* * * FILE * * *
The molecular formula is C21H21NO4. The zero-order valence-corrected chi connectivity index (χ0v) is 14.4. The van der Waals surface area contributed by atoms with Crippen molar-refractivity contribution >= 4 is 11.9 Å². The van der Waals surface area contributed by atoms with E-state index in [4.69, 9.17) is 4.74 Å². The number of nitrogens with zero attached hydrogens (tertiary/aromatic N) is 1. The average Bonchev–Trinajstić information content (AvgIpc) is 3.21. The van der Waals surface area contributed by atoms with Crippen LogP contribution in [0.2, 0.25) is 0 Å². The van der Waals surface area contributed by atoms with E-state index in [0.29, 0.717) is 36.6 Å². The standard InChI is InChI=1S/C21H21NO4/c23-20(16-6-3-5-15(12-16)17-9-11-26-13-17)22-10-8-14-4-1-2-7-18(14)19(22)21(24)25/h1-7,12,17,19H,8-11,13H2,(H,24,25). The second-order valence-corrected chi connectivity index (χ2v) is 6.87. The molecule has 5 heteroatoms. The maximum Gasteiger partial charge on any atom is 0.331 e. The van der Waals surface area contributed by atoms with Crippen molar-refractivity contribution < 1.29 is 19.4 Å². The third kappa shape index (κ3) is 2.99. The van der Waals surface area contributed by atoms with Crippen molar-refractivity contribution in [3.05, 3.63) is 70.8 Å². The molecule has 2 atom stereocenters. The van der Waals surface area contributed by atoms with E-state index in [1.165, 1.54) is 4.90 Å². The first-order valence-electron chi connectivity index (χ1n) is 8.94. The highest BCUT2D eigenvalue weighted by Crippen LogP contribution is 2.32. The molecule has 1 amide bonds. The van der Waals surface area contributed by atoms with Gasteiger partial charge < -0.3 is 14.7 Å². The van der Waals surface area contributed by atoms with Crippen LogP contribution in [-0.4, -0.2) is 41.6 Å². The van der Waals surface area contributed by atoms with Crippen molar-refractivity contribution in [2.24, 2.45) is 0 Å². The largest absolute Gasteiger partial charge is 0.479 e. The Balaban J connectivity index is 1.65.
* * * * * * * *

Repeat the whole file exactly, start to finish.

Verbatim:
The molecular formula is C21H21NO4. The zero-order valence-corrected chi connectivity index (χ0v) is 14.4. The van der Waals surface area contributed by atoms with Crippen molar-refractivity contribution >= 4 is 11.9 Å². The van der Waals surface area contributed by atoms with E-state index in [4.69, 9.17) is 4.74 Å². The number of nitrogens with zero attached hydrogens (tertiary/aromatic N) is 1. The average Bonchev–Trinajstić information content (AvgIpc) is 3.21. The van der Waals surface area contributed by atoms with Crippen LogP contribution in [0.2, 0.25) is 0 Å². The van der Waals surface area contributed by atoms with E-state index in [0.29, 0.717) is 36.6 Å². The standard InChI is InChI=1S/C21H21NO4/c23-20(16-6-3-5-15(12-16)17-9-11-26-13-17)22-10-8-14-4-1-2-7-18(14)19(22)21(24)25/h1-7,12,17,19H,8-11,13H2,(H,24,25). The second-order valence-corrected chi connectivity index (χ2v) is 6.87. The molecule has 5 heteroatoms. The maximum Gasteiger partial charge on any atom is 0.331 e. The van der Waals surface area contributed by atoms with Crippen molar-refractivity contribution < 1.29 is 19.4 Å². The third kappa shape index (κ3) is 2.99. The van der Waals surface area contributed by atoms with Crippen molar-refractivity contribution in [3.05, 3.63) is 70.8 Å². The molecule has 2 atom stereocenters. The van der Waals surface area contributed by atoms with E-state index in [1.165, 1.54) is 4.90 Å². The first-order valence-electron chi connectivity index (χ1n) is 8.94. The highest BCUT2D eigenvalue weighted by Crippen LogP contribution is 2.32. The molecule has 1 amide bonds. The van der Waals surface area contributed by atoms with Gasteiger partial charge < -0.3 is 14.7 Å². The van der Waals surface area contributed by atoms with Crippen LogP contribution in [-0.4, -0.2) is 41.6 Å². The van der Waals surface area contributed by atoms with Crippen molar-refractivity contribution in [2.24, 2.45) is 0 Å². The largest absolute Gasteiger partial charge is 0.479 e. The Balaban J connectivity index is 1.65.